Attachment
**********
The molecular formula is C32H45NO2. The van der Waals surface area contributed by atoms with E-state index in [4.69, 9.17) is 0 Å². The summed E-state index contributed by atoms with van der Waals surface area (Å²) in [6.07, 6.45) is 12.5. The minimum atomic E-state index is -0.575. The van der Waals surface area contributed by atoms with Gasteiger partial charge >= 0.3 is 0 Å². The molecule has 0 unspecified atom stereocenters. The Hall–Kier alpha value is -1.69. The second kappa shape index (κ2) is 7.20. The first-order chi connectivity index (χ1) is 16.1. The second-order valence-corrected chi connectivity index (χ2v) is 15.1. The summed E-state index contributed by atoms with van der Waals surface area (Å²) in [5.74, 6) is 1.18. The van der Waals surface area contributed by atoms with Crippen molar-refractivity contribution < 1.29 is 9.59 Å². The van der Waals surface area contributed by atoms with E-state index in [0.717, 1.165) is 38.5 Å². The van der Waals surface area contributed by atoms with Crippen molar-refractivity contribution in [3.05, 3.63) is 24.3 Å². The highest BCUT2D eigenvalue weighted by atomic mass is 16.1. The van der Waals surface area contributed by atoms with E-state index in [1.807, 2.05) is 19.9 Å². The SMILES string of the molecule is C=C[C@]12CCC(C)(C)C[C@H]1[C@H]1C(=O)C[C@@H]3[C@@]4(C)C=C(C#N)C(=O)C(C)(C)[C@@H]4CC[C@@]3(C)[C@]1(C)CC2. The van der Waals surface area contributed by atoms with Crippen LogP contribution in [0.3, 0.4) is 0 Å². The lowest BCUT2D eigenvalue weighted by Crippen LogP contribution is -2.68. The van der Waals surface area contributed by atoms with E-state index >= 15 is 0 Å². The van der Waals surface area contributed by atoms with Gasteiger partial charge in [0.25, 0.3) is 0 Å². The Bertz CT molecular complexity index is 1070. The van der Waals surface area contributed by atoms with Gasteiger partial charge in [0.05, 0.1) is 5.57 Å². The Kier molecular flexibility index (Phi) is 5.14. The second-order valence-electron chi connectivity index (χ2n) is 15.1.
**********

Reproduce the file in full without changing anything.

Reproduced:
The molecular formula is C32H45NO2. The van der Waals surface area contributed by atoms with E-state index in [4.69, 9.17) is 0 Å². The summed E-state index contributed by atoms with van der Waals surface area (Å²) in [6.07, 6.45) is 12.5. The minimum atomic E-state index is -0.575. The van der Waals surface area contributed by atoms with Gasteiger partial charge >= 0.3 is 0 Å². The molecule has 0 unspecified atom stereocenters. The Hall–Kier alpha value is -1.69. The second kappa shape index (κ2) is 7.20. The first-order chi connectivity index (χ1) is 16.1. The second-order valence-corrected chi connectivity index (χ2v) is 15.1. The summed E-state index contributed by atoms with van der Waals surface area (Å²) in [5.74, 6) is 1.18. The van der Waals surface area contributed by atoms with Crippen molar-refractivity contribution < 1.29 is 9.59 Å². The van der Waals surface area contributed by atoms with E-state index in [0.717, 1.165) is 38.5 Å². The van der Waals surface area contributed by atoms with Crippen molar-refractivity contribution in [3.05, 3.63) is 24.3 Å². The highest BCUT2D eigenvalue weighted by atomic mass is 16.1. The van der Waals surface area contributed by atoms with E-state index in [1.807, 2.05) is 19.9 Å². The SMILES string of the molecule is C=C[C@]12CCC(C)(C)C[C@H]1[C@H]1C(=O)C[C@@H]3[C@@]4(C)C=C(C#N)C(=O)C(C)(C)[C@@H]4CC[C@@]3(C)[C@]1(C)CC2. The van der Waals surface area contributed by atoms with Crippen LogP contribution in [0.3, 0.4) is 0 Å². The lowest BCUT2D eigenvalue weighted by Crippen LogP contribution is -2.68. The van der Waals surface area contributed by atoms with E-state index >= 15 is 0 Å². The van der Waals surface area contributed by atoms with Gasteiger partial charge in [0.25, 0.3) is 0 Å². The Bertz CT molecular complexity index is 1070. The van der Waals surface area contributed by atoms with Gasteiger partial charge in [0.05, 0.1) is 5.57 Å². The Kier molecular flexibility index (Phi) is 5.14. The second-order valence-electron chi connectivity index (χ2n) is 15.1.